The Merry Funkster just won on the Champions Tour for the first time. It happened last week at the AT&T Championship, in his third effort at the elders tour. But what the hey ' Freddie looks like he isnt nearly ready to join the seniors.
He has played 28 times on the PGA TOUR this year, and he only missed the cut in three of them. He missed only once since the Nissan back in February, and that was in the Masters. Along the way he finished second once, finished in top 10 three times, and has won enough money (more than $1.5 million) to stand 46th amongst the juniors.
Pardon me, but why should he go over and join the mellow swingers when he can score that well with the kids? To prove the point, this week he will be right back on the regular tour, playing at the Chrysler Championship near Tampa.
The age thing I think is way overplayed, I really do, said Fred. I'm almost tired of hearing the age thing as an issue, because Jay Haas played unbelievable golf and still is right now. Loren Roberts could come out here (on the regular tour) and play. Hale Irwin was the epitome of a guy playing great at age 50.
You know, I think if you take care of yourself and you're motivated - really with this game, to a point, maybe there is when you get 55, 56, there seems to be a line where your physical abilities drop off a little bit. But if you take care of yourself and you're motivated, I don't think there's a reason you can't play.
Funk turned 50 in June, and he still looks like he is one of the better American players. Haas, remember, continued to take a regular turn on the PGA TOUR until he was 51, and in his 50th year he finished No. 27 on the money list. But in his 51st year, at age 51, he slipped to No. 151 and this year has confined his activity to mostly Champions Tour events. However, he has made the cut in five regular-tour events this year at age 52, and has risen as high as T-22 in the Wachovia Champions. Haas also made the cut in both the U.S. Open and PGA Championship.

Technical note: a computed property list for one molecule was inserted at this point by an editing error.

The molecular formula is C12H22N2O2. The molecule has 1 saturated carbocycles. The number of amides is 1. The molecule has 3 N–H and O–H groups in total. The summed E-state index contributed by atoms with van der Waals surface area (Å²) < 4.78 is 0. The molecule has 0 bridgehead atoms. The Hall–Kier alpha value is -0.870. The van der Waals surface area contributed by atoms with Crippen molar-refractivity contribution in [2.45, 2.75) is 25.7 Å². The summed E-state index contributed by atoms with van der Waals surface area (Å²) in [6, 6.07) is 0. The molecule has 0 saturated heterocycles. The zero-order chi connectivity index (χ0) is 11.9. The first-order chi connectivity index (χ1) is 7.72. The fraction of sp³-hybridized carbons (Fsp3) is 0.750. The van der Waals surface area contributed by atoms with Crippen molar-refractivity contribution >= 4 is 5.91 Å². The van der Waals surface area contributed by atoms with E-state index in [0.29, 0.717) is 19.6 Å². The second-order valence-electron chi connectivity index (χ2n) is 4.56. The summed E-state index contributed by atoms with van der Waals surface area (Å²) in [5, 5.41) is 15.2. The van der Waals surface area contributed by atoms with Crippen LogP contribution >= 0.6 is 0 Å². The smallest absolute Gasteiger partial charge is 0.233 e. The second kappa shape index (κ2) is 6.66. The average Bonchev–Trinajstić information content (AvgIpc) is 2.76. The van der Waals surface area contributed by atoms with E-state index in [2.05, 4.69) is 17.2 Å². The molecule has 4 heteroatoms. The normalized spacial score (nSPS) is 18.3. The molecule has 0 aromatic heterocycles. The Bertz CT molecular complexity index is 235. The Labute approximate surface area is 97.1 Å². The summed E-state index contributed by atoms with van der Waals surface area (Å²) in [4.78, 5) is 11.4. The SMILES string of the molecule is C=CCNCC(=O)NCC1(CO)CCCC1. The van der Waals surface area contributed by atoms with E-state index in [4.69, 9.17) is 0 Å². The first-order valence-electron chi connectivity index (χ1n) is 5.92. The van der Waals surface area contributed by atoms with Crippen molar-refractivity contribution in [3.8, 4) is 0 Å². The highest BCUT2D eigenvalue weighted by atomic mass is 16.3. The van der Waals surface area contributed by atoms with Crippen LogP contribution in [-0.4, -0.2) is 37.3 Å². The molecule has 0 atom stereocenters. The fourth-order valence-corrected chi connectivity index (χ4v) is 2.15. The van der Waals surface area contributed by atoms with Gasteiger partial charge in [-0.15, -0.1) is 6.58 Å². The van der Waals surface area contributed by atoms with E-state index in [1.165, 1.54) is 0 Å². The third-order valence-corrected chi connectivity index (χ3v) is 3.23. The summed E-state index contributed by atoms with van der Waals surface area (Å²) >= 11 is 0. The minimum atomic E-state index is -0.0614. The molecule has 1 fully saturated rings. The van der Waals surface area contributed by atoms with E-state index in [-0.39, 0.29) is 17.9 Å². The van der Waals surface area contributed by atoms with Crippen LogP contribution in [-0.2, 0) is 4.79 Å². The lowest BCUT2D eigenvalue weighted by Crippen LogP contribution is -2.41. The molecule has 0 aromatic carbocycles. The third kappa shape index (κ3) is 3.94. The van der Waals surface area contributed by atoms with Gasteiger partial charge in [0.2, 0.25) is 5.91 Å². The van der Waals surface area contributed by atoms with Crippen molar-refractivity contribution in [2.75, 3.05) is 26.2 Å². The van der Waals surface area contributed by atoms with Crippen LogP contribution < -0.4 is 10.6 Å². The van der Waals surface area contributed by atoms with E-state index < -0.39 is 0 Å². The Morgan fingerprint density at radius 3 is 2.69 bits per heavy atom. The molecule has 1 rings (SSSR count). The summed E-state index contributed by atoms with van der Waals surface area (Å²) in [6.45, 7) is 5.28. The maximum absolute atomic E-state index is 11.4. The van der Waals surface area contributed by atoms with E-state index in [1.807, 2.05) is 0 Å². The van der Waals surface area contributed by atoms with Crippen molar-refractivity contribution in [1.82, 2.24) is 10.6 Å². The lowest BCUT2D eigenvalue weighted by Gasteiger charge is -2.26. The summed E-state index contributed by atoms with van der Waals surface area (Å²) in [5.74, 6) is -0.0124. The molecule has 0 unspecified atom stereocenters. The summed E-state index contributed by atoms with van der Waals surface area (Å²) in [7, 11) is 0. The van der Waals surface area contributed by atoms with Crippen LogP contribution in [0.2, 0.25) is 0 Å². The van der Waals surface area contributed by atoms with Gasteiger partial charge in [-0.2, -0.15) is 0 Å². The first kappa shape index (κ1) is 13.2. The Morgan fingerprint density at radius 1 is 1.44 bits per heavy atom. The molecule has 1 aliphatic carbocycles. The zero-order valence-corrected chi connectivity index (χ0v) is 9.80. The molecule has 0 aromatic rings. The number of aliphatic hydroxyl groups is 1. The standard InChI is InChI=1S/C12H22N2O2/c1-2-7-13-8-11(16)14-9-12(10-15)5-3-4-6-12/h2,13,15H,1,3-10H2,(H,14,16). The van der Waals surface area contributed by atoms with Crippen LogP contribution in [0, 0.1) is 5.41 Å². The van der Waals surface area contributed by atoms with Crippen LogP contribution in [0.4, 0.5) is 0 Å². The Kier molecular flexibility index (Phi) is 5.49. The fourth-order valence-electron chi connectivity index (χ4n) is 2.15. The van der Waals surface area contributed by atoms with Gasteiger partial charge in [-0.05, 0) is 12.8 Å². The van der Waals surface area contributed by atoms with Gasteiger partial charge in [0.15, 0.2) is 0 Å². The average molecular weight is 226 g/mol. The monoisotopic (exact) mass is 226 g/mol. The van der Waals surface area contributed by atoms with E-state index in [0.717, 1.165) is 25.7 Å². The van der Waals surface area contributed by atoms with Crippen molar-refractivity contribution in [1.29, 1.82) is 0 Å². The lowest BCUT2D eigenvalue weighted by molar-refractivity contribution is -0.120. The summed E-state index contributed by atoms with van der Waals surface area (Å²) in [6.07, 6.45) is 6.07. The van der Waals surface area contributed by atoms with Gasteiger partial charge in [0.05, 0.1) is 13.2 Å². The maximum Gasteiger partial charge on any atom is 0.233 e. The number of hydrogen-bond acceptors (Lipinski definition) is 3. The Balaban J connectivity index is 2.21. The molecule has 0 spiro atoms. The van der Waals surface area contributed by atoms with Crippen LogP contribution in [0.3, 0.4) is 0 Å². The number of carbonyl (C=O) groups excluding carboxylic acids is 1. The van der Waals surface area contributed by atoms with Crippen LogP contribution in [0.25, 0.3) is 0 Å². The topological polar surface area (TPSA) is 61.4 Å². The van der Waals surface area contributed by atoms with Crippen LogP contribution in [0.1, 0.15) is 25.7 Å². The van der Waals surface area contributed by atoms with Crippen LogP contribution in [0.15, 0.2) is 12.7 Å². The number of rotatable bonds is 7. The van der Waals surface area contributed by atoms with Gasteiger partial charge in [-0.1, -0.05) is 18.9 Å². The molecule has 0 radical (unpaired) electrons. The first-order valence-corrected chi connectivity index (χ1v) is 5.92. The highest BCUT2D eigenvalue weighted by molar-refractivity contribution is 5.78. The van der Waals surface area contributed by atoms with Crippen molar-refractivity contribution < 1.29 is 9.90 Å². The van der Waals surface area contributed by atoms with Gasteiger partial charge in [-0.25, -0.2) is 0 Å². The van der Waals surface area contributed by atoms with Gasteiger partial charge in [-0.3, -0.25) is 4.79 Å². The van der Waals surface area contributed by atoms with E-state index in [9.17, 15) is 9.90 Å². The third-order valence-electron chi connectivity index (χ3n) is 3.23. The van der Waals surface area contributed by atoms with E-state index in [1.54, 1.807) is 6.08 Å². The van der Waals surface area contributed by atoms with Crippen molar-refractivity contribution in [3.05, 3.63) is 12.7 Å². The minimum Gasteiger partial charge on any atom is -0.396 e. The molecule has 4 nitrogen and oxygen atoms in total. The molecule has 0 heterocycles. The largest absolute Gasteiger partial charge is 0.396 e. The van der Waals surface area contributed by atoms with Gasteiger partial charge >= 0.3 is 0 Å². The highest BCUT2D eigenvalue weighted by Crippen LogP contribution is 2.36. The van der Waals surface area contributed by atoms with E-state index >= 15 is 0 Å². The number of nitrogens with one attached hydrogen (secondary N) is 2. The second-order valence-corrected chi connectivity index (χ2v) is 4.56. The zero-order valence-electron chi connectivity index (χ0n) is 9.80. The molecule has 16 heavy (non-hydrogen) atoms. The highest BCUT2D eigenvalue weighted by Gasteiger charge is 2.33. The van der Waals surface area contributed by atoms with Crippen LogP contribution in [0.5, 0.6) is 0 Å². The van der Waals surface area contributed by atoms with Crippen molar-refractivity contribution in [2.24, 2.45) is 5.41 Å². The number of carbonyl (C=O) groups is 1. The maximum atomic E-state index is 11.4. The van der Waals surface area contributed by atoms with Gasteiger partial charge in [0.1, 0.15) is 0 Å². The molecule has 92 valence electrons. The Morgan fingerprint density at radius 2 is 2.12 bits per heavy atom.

So Funk has plenty of precedent for playing the regular tour ' and playing it well. But no one has really played it well more than one year after they turned 50. By the time they are 52, everyone has to accept the smaller fields, the three-day schedules, the much greater sense of camaraderie. And Funk, who plays this game with such boyish abandon, probably will, too.
I think I'm going to cherry-pick a little bit, Fred said after his 50th birthday. He meant that, since he can now play whenever he wanted to on either tour, he would jump around a little.
Funk didnt win in either of his first two starts, finishing tied for 11th in both. And he had to overcome a 65 on the final day by Chip Beck to win the AT&T.
He has a rather humorous reputation of being the shortest hitter on tour (he ranked 201st this year.) But he will be right in the mix among the over-50 set ' 13th if you use his Champions Tour statistics of 280 yards, No. 28 if his PGA TOUR stats (271) are used.
However, he has to find a way to get more putts to drop. He would rank only around No. 40 amongst the seniors, and everybody knows that the Champions Tour is all about putting.
My short game has not been very good, Freddie confessed. You've got to have that. I've been struggling with my putter all year. I've been using the claw off and on, and that's been my most consistent. It's going to depend on my short game. I'm going to need to have that scoring part of my game to work. And everybody does here. That's the club you need the most. You got to keep it in play with the driver and then finish it off with the putter.
The senior tour definitely needs a winning Fred Funk, a consistently successful Fred Funk. When? As soon as possible. But first of all, he still has some unfinished business.
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